DUMPSON: He may get a job, and he may get a job in what we refer to as the underground economy, and that’s where a number of our youth are now going to get their jobs. Those activities that are illegal, the only opportunities they have for earning their part of a livelihood.

O’BANNON: I think the other issue is that you have a whole group of people who are the single, female head of the household; and yes, cut off welfare tomorrow: What will they do? What will be their immediate response? At what price to their small children and to their middle-aged children? Yes, they’ll get a job, in fact the statistics show that women, in fact, are the most successful through the employment program. But what has to supplement that typically is the provision of some kind of day care arrangement. Either the individual woman has to earn enough money to be able to pay privately for her day care, or in fact, she is quote “subsidized” through this insidious, corrupting program, set of programs, run by the federal government which, in fact, makes her employable and a taxpayer. It’s an interesting notion of trying to get people in a productive mode.

MCKENZIE: Tom Sowell.

SOWELL: It’s incredible the way you start the story in the middle as if there’s a predestined amount of poverty, a predestined amount of unemployment and that the welfare system is not itself in any way responsible for that __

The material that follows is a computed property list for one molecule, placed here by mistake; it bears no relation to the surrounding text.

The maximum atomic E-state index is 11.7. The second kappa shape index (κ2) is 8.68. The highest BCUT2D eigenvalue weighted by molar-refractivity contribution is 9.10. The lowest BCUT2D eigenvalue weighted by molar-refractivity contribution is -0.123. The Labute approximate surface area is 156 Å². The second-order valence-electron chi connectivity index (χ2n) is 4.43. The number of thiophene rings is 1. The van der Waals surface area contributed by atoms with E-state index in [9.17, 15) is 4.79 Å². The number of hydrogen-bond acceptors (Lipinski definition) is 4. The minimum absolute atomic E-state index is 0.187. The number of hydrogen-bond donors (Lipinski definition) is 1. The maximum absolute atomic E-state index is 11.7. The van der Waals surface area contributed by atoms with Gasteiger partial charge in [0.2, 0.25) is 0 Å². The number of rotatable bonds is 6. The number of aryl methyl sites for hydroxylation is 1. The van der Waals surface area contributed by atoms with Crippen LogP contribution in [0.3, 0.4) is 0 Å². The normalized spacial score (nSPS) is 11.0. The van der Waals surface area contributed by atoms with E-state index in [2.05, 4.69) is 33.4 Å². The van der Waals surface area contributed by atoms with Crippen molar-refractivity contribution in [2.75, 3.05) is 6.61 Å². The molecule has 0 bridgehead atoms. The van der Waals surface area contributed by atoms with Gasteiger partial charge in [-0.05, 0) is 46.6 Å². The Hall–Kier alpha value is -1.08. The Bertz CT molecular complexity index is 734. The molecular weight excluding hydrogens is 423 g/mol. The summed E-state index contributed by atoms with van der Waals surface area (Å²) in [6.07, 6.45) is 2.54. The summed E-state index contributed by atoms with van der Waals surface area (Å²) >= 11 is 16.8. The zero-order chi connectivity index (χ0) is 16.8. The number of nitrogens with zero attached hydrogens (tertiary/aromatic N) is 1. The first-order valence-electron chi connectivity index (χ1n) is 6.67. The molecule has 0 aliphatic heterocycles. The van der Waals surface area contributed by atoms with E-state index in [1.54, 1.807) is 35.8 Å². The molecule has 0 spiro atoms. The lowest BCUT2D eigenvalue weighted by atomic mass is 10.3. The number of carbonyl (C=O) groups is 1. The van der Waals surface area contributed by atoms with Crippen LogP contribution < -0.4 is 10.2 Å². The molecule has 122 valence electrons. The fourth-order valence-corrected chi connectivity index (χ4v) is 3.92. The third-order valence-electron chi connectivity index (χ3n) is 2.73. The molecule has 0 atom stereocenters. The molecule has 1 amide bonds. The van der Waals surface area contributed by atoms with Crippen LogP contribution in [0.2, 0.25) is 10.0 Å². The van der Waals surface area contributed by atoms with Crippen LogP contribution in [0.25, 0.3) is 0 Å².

O’BANNON: There is a predestined 20 percent of the bottom half of the population.

SOWELL: I have never __ well, that’s always been true __

(Everyone speaking at once)

O’BANNON: There’s going to be 20 percent at the bottom.

SOWELL: It’s also true that 20 percent of the bottom population doesn’t have to be living on the government and ruled by the government. You mentioned, for example, a female head of household. Many of those, in addition to the grown woman who has all the kids, are teenage pregnancies. There’s not a predestined amount of teenaged pregnancies. I grew up in an era when people, and particularly blacks, were a lot poorer than today, faced a lot more discrimination than today, and in which teenage pregnancy rate was a lot lower than today. I don’t believe there is a predestined amount of teenage pregnancy. A predestined amount of husband desertion. Gutman has done a study of a black family showing that this whole notion that the black family has always been disintegrating, that is nonsense. His studies go up to 1925, the great bulk of black families were intact two-parent families up to 1925 and going all the way back through the era of slavery, so it is now, only within our own time, that we suddenly see this inevitable tragedy which the welfare system says it’s going to rush in to solve.

O’BANNON: We’re talking to Tom about __

SOWELL: To which it is itself a point __

O’BANNON: We’re talking about a very small group. We’re talking about twelve percent of the families are not intact. Are not two-parent families at any one period __